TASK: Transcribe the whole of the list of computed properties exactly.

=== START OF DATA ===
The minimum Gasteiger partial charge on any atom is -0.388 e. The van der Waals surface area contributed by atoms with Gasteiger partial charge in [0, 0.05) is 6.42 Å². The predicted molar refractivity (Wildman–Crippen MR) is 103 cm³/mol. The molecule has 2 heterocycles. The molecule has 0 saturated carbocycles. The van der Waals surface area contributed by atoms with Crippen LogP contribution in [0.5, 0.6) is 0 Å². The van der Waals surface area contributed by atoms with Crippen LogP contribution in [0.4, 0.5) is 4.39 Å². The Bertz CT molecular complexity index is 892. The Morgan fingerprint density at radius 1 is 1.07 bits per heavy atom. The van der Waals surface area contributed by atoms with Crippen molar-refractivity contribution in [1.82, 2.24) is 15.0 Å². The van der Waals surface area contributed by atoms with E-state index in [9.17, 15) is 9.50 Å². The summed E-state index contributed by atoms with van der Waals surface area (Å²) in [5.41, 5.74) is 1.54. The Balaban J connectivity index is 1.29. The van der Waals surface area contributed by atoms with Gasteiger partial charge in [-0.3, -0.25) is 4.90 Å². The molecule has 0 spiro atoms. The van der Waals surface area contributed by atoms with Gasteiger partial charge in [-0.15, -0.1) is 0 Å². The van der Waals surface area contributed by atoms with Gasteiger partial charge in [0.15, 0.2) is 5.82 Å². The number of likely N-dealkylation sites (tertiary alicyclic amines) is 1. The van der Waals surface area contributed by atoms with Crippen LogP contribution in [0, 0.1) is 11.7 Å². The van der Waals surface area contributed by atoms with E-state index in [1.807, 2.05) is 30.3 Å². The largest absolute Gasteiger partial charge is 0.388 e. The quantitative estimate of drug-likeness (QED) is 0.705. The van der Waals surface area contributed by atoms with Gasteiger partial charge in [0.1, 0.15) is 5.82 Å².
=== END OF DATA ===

The minimum Gasteiger partial charge on any atom is -0.388 e. The van der Waals surface area contributed by atoms with Gasteiger partial charge in [0, 0.05) is 6.42 Å². The predicted molar refractivity (Wildman–Crippen MR) is 103 cm³/mol. The molecule has 2 heterocycles. The molecule has 0 saturated carbocycles. The van der Waals surface area contributed by atoms with Crippen LogP contribution in [0.5, 0.6) is 0 Å². The van der Waals surface area contributed by atoms with Crippen LogP contribution in [0.4, 0.5) is 4.39 Å². The Bertz CT molecular complexity index is 892. The Morgan fingerprint density at radius 1 is 1.07 bits per heavy atom. The van der Waals surface area contributed by atoms with Crippen molar-refractivity contribution in [1.82, 2.24) is 15.0 Å². The van der Waals surface area contributed by atoms with E-state index in [9.17, 15) is 9.50 Å². The summed E-state index contributed by atoms with van der Waals surface area (Å²) in [5.41, 5.74) is 1.54. The Balaban J connectivity index is 1.29. The van der Waals surface area contributed by atoms with Gasteiger partial charge in [-0.3, -0.25) is 4.90 Å². The molecule has 0 spiro atoms. The van der Waals surface area contributed by atoms with Gasteiger partial charge in [-0.15, -0.1) is 0 Å². The van der Waals surface area contributed by atoms with Gasteiger partial charge in [0.15, 0.2) is 5.82 Å². The number of likely N-dealkylation sites (tertiary alicyclic amines) is 1. The van der Waals surface area contributed by atoms with Crippen LogP contribution in [0, 0.1) is 11.7 Å². The van der Waals surface area contributed by atoms with E-state index in [1.807, 2.05) is 30.3 Å². The largest absolute Gasteiger partial charge is 0.388 e. The quantitative estimate of drug-likeness (QED) is 0.705. The van der Waals surface area contributed by atoms with Gasteiger partial charge in [0.1, 0.15) is 5.82 Å².